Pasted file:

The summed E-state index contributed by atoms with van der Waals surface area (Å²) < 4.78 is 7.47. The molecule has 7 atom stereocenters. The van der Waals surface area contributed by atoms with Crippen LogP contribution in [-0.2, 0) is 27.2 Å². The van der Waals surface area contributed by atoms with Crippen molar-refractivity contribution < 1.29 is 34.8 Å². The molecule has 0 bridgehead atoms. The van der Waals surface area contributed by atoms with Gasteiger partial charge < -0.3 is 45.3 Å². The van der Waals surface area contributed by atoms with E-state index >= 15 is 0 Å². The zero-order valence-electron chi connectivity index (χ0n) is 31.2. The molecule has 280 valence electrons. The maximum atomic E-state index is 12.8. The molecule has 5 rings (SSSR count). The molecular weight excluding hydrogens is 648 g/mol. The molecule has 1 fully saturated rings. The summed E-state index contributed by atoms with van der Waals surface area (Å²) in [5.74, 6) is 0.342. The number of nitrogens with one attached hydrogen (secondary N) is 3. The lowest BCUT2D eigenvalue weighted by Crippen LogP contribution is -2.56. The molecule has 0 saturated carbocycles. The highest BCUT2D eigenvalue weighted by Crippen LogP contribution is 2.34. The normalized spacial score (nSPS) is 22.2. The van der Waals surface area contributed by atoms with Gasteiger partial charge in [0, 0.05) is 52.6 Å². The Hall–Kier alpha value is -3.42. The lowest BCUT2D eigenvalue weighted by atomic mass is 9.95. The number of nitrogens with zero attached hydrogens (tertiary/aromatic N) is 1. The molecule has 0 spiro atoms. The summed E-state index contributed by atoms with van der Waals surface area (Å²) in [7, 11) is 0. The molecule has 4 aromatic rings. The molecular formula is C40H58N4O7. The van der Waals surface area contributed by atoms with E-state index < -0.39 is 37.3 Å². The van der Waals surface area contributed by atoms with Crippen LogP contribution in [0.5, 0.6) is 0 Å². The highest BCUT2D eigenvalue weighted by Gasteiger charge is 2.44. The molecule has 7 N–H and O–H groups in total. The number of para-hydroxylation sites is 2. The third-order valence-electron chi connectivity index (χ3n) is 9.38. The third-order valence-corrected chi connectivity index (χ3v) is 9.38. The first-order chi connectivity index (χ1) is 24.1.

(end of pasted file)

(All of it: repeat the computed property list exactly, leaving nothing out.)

The summed E-state index contributed by atoms with van der Waals surface area (Å²) < 4.78 is 7.47. The molecule has 7 atom stereocenters. The van der Waals surface area contributed by atoms with Crippen LogP contribution in [-0.2, 0) is 27.2 Å². The van der Waals surface area contributed by atoms with Crippen molar-refractivity contribution < 1.29 is 34.8 Å². The molecule has 0 bridgehead atoms. The van der Waals surface area contributed by atoms with Gasteiger partial charge < -0.3 is 45.3 Å². The van der Waals surface area contributed by atoms with E-state index >= 15 is 0 Å². The zero-order valence-electron chi connectivity index (χ0n) is 31.2. The molecule has 280 valence electrons. The maximum atomic E-state index is 12.8. The molecule has 5 rings (SSSR count). The molecular weight excluding hydrogens is 648 g/mol. The molecule has 1 fully saturated rings. The summed E-state index contributed by atoms with van der Waals surface area (Å²) in [5.74, 6) is 0.342. The number of nitrogens with one attached hydrogen (secondary N) is 3. The lowest BCUT2D eigenvalue weighted by Crippen LogP contribution is -2.56. The molecule has 0 saturated carbocycles. The highest BCUT2D eigenvalue weighted by Crippen LogP contribution is 2.34. The normalized spacial score (nSPS) is 22.2. The van der Waals surface area contributed by atoms with Gasteiger partial charge in [0, 0.05) is 52.6 Å². The Hall–Kier alpha value is -3.42. The lowest BCUT2D eigenvalue weighted by atomic mass is 9.95. The number of nitrogens with zero attached hydrogens (tertiary/aromatic N) is 1. The molecule has 0 spiro atoms. The summed E-state index contributed by atoms with van der Waals surface area (Å²) in [7, 11) is 0. The molecule has 4 aromatic rings. The molecular formula is C40H58N4O7. The van der Waals surface area contributed by atoms with E-state index < -0.39 is 37.3 Å². The van der Waals surface area contributed by atoms with Crippen LogP contribution in [0.5, 0.6) is 0 Å². The highest BCUT2D eigenvalue weighted by Gasteiger charge is 2.44. The molecule has 7 N–H and O–H groups in total. The number of para-hydroxylation sites is 2. The third-order valence-electron chi connectivity index (χ3n) is 9.38. The third-order valence-corrected chi connectivity index (χ3v) is 9.38. The first-order chi connectivity index (χ1) is 24.1.